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Thread: Shooting through a fence

  1. #1
    singlerosa's Avatar
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    Jim Singler

    Shooting through a fence

    My wife and I attended the STL Cardinals game on 5/11 and they retired Tony LaRussa's jersey number 10. Our seats were in the 11th row behind home plate about 100 yards from the ceremony. We were about 20 yards behind the protective fence/screen that is at every ballpark. I was very disappointed in my lask of skills in dealing with the fence. Plus, the autofocus on my 80-200 2.8D kept jumping between the fince and the ceremony, so I ended up shooting manual focus.

    Any suggestions on how i could have improved on this? Shot at 200mm 1400iso, f6.7 1/250sec Sorry for thumbnail only. Having problems understing instructions for posting full sized pics.

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    Last edited by Dave Humphries; 13th May 2012 at 12:40 AM.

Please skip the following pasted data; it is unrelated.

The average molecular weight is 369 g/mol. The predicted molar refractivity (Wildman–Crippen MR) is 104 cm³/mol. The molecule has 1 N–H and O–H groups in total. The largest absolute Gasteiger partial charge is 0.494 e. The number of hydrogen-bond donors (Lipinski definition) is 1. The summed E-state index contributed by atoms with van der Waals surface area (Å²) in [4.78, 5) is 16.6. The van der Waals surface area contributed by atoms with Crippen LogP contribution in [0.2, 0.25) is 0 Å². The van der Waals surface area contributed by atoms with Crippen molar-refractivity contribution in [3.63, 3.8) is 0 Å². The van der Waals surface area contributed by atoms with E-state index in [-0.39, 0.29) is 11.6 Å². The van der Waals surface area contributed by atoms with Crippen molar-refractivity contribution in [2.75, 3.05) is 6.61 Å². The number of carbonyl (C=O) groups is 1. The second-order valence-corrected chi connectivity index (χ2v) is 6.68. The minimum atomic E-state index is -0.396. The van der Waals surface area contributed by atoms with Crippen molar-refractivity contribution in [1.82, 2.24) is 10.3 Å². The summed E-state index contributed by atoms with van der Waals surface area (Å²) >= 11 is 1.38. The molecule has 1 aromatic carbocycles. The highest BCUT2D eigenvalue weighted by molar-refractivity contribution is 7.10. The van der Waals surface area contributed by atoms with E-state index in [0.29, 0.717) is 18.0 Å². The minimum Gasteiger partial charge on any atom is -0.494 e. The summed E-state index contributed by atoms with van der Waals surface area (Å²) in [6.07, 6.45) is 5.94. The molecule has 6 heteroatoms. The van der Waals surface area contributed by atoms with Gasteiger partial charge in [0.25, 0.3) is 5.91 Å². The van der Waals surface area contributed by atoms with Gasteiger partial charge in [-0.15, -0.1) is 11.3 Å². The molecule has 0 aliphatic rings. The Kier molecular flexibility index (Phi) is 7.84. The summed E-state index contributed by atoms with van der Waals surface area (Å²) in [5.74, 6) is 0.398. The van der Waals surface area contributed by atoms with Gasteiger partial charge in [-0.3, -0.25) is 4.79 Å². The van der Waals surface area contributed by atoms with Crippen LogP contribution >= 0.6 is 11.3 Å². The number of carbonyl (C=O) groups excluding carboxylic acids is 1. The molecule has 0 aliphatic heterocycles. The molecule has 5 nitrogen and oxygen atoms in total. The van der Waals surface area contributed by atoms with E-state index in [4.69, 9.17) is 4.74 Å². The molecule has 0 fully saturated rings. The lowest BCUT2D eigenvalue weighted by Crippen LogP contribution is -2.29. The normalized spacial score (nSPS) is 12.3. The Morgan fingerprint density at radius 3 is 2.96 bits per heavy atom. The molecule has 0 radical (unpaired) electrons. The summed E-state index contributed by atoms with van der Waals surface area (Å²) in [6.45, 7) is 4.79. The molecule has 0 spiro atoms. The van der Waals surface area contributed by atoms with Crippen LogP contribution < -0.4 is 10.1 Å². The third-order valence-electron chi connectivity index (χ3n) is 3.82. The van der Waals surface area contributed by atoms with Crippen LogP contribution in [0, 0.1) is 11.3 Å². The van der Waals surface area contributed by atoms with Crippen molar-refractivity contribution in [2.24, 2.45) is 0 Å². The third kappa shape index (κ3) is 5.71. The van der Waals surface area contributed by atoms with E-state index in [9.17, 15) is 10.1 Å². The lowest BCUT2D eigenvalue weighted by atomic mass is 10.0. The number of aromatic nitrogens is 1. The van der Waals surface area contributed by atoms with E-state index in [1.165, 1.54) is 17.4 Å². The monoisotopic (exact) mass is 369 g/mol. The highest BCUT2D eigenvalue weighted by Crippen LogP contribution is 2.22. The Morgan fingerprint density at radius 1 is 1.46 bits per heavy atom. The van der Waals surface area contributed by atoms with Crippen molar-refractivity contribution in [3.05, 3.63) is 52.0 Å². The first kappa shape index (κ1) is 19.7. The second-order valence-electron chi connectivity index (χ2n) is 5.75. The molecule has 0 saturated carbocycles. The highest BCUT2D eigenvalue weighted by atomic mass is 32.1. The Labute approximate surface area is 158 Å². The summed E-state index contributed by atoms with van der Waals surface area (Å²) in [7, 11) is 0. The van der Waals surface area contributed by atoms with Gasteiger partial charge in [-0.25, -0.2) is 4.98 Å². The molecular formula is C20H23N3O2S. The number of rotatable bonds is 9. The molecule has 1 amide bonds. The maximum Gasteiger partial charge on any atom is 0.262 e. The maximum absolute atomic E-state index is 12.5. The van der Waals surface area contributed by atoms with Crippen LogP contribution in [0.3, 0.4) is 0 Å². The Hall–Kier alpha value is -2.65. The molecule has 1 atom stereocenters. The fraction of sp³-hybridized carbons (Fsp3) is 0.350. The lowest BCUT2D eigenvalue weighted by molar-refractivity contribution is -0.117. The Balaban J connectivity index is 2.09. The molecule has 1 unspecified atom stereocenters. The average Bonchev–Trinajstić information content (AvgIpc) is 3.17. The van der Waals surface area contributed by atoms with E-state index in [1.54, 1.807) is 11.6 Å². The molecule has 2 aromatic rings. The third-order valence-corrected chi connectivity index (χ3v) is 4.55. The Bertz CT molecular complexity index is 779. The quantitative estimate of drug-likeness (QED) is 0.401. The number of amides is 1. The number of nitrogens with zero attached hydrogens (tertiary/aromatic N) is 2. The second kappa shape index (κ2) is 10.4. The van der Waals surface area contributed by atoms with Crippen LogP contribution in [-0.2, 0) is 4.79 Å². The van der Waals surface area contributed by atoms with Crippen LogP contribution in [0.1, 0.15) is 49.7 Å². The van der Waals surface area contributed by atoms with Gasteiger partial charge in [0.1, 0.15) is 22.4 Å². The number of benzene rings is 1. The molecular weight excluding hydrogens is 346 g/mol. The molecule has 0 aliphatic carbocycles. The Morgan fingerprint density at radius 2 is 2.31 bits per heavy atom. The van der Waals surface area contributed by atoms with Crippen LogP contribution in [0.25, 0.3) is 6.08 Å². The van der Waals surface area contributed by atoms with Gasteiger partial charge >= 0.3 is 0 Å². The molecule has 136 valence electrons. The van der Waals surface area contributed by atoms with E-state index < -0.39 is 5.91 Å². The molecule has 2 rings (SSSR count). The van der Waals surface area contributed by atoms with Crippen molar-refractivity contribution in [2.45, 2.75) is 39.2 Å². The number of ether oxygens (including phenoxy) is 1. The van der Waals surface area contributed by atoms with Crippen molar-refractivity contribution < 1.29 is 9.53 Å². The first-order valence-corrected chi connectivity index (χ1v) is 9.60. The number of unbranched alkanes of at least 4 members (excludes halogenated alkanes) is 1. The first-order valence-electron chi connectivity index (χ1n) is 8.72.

2. #2
    FrankMi's Avatar
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    Re: Shooting through a fence

    About the only thing you can do is keep the DoF as shallow as possible so that the fence is as much out of focus as you can get it.

  3. #3
    WJT's Avatar
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    Re: Shooting through a fence

    I would think that F:2.8 would get rid of the foreground more. Also, 1400 ISO was probably not necessary. You probably could have got away with a lot better quality by using a bigger aperture, slower shutter speed and about 400 IS (I think). I hope this helps.

  4. #4
    Moderator Dave Humphries's Avatar